How to implement CSR practices?

CSR implementation is a “relational” process to increase the awareness of CSR issues and CSR strategies, embed CSR values within the company, to communicate CSR initiatives internally and externally, and to evaluate the progress of CSR strategies (Fatima & Elbanna, 2022). CSR implementation is complex and needs to be integrated in each department and in all daily activities to be successful. CSR implantation consists of several phases: raising CSR awareness, assessing organizational purpose in a societal context, establishing a CSR definition and vision, assessing current CSR status, developing a CSR strategy, implementing the CSR strategy, communicating about CSR strategy, evaluating CSR strategy, and institutionalizing the CSR policy (Manon et al., 2009).

Furthermore, CSR managers can motive staff to act on sustainability activities, encourage investors/owners to allocate capital for investments in sustainability, and inspire the industry leaders to act or influence sustainability. Internal stakeholders are key to the implementation; to motivating and engage them, they should be fully informed about the company's approach to implementation: They should be aware of the CSR strategy, the reasons for adopting it, its importance to the organization, progress, and difficulties (Fatima & Elbanna, 2022). Education, communication and sharing information are important in every phase of the implementation. Nowadays, social media platforms are blooming, radically altering the communication environment. Most people use this environment because of its simple accessibility. The COVID-19 pandemic has accelerated a digitalization of human contact, with a surge in social media usage. Hotels may this use social media to communicate with external stakeholders and influence their behavior as part of CSR initiatives. Thus, education, communication and sharing information are important in every phase of the CSR implementation.

Conclusions

CSR initiatives are essential for the hospitality business now and in the future to create a competitive advantage, improve sustainability, reputation, and brand image, enhance guests’ experience, reduce operational cost, and boost both their revenues and customer loyalty. CSR can provide resilience during crises and economic hardship in the future. Integrating CSR into cooperate strategies can facilitate innovation, increase competitiveness, simultaneously solving other problems: effective CSR practices can not only reduce the operating costs, but also generate significant benefits for people, planet, and profits.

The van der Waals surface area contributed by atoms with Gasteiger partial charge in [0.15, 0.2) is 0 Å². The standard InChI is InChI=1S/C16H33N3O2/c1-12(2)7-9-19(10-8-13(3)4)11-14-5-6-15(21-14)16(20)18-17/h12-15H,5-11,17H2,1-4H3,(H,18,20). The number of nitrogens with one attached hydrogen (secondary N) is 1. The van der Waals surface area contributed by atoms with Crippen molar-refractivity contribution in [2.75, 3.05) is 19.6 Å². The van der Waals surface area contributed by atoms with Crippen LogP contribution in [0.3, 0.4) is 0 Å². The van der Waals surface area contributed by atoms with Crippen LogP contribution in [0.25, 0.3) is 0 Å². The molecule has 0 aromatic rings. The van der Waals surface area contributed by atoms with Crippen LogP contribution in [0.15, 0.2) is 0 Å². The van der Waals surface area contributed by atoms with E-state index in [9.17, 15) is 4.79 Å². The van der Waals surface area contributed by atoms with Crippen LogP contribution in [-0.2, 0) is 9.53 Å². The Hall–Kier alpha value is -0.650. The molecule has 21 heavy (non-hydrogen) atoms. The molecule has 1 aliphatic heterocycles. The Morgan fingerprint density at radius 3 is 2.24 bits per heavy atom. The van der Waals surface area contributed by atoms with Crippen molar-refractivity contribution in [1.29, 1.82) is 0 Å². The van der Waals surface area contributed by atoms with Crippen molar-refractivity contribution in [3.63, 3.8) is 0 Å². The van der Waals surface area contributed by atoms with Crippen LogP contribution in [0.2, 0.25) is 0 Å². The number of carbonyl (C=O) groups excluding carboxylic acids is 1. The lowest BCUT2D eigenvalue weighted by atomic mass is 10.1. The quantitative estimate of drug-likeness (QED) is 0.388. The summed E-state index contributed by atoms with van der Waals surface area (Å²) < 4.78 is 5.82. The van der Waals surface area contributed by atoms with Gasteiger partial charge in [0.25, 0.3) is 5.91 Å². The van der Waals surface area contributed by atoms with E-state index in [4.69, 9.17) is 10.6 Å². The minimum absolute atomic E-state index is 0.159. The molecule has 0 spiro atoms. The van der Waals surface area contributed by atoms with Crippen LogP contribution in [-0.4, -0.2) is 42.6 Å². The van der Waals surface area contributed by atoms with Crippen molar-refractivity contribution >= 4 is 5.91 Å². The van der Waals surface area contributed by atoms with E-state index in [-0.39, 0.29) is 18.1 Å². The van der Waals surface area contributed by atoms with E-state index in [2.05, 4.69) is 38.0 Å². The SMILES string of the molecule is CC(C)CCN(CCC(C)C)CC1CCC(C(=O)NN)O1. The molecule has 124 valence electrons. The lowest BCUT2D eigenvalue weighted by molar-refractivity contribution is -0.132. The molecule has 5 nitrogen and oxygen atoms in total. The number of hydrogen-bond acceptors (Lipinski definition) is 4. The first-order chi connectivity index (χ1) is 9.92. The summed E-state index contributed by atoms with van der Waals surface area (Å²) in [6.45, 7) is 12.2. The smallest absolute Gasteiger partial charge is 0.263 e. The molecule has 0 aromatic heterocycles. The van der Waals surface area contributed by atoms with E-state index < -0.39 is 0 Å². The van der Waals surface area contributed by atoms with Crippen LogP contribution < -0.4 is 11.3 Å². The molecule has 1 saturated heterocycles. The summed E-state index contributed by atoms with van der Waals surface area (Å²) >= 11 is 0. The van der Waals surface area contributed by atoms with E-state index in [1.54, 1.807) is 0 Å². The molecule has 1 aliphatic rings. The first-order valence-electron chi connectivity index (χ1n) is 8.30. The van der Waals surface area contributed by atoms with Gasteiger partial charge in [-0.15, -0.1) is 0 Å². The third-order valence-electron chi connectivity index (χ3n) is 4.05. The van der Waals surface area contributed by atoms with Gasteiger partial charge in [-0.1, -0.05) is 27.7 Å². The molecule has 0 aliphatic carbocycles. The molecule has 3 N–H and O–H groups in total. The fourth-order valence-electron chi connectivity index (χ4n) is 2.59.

Author’s Bio:

Dipak Rimal is currently pursuing the MBA in International Business at Vrije Universiteit Amsterdam. This Op-ed article is based on Dipak's research for his MBA course assignment of Managing Sustainability and Diversity in Global Markets. Dipak can be contacted at d.s.rimal@student.vu.nl.

 

References

Fatima, T., & Elbanna, S. (2022). Corporate Social Responsibility (CSR) Implementation: A Review and a Research Agenda Towards an Integrative Framework. J Bus Ethics, https://doi.org/10.1007/s10551-022-05047-8

Guzzo, R.F., Abbott, J., & Madera, M.J. (2020). A micro-level view of CSR: A hospitality management systematic literature review Cornell Hospitality Quarterly, 61 (3), pp. 332-352

Kramer, M.R. (2020), Coronavirus is putting corporate social responsibility to the test. Harvard Business Review Online. Retrieved February 22, 2022, from https://hbr.org/2020/04/coronavirus-is-putting-corporate-social-responsibility-to-the-test

Lukan, J., (2018), The Importance of Corporate Social Responsibility in Hospitality, Retrieved February 22, 2022, from https://www.unicornh.com/magazine/magazine-details.php?id=20

Maon, F., Lindgreen, A., & Swaen, V. (2009). Designing and implementing corporate social responsibility: An integrative framework grounded in theory and practice. Journal of Business Ethics, 87, 71–89.

United Nations (2022), “What is CSR?” Retrieved February 22, 2022, from; https://www.unido.org/our-focus/advancing-economic-competitiveness/competitive-trade-capacities-and-corporate-responsibility/corporate-social-responsibility-market-integration/what-csr

UNWTO, International Tourism and COVID-19 (2022), Retrieved February 22, 2022, from; https://www.unwto.org/international-tourism-and-covid-19

Yeon, J., Song, H.J., Yu, H., Vaughan, Y., & Lee, S. (2021). Are socially responsible firms better off during COVID-19? Tourism Management, 85, 104321.

sign up to our newsletter
Stay informed. Stay connected.
No Fluent Forms Found
Copyright © 2022 VU Center for Business & Society
crossmenuarrow-left-circle